Sunday, November 27, 2011

Book Review: The Long Season

While in his baseball career Jim Brosnan was a slightly above average major league pitcher, it is his literary career that is much more remembered.

Brosnan who pitched for the Cubs, Cardinals and Reds amongst others as both a starter and a reliever was contacted by Sports Illustrated to write an article about his experiences during the 1959 baseball season.

This article grew into what would become the 268 page The Long Season which is regarded as the first modern novel of major league sports from a first  hand perspective that doesn't gloss over the varying ugly events, personalities and foibles of the participants.  A fluff piece about how Ty Cobb mentored the poor and Babe Ruth was a great husband this is not.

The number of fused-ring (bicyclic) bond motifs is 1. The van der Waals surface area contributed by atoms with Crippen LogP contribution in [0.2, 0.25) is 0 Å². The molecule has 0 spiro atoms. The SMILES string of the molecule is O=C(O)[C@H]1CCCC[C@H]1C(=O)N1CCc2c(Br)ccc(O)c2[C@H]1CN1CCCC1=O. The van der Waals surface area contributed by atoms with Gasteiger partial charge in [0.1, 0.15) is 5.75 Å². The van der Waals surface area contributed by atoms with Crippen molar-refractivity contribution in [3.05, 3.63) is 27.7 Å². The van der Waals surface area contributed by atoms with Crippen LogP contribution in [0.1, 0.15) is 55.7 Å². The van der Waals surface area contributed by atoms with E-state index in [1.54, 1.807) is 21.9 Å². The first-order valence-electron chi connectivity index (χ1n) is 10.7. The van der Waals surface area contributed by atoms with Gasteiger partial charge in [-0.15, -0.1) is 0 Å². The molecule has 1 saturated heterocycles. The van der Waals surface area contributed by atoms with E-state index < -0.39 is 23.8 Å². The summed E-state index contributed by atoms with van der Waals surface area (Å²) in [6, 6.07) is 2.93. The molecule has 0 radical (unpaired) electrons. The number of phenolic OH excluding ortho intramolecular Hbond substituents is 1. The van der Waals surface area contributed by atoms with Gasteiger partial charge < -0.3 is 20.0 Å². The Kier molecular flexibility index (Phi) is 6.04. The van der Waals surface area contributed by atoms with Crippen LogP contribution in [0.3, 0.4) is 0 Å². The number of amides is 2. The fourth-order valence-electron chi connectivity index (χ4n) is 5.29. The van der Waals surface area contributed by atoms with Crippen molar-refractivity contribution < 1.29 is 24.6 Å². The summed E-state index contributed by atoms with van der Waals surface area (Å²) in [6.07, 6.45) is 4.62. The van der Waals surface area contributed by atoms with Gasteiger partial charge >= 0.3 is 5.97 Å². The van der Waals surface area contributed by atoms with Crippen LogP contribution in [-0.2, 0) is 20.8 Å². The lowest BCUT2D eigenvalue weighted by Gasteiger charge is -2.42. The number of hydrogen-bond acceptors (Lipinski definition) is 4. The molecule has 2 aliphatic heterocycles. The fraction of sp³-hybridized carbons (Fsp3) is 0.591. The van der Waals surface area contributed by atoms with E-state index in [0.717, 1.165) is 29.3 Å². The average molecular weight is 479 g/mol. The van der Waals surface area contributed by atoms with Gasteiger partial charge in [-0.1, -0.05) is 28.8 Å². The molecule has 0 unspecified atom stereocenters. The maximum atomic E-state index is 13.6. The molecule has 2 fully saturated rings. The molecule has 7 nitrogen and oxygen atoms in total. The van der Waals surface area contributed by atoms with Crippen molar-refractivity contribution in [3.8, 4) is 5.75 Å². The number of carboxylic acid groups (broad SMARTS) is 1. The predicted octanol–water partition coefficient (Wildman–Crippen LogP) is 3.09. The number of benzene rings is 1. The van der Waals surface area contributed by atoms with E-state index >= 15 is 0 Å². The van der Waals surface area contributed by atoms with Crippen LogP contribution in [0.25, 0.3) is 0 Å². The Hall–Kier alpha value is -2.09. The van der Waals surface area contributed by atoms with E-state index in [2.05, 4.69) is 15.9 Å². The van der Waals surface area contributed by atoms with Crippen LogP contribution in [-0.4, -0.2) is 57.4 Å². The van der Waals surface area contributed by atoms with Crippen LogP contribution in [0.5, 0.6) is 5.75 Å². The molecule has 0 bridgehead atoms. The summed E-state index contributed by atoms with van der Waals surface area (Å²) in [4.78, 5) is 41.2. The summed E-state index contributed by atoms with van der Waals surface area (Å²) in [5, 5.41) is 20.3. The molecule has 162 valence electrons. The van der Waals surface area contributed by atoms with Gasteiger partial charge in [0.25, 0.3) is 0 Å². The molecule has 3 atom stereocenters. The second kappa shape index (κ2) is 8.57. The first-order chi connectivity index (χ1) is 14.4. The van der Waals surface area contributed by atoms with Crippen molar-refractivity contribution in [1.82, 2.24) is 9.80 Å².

Brosnan's work owes a great deal of itself to the decidedly non-sports writers of the time as I found myself often comparing much of his writing to that of the conversational tone of Kerouac.

Any modern baseball critic owes it to themselves to read this book as it shows that many of the same issues plaguing the sport today are old news.  Complaints of a contracting strike zone, umpires who hold grudges, small ballparks, racism, overly rabid fans, and more are all here.  What is relatively new here is the critique of fellow ballplayers and non-rose colored glasses look at the game.

Here players are carousing in San Fran, drinking everywhere, disdainful of management, and even more dismissive of ownership.  Some players are cheap, others can't play a lick.

Brosnan doesn't get into any truly salacious details regarding what players were cheating on their wives, what players showed up drunk to games or things of that nature but they're all part of the narrative.

The book is a good, quick read and worthy of anyone looking to view and critique major modern sports and their machinations.

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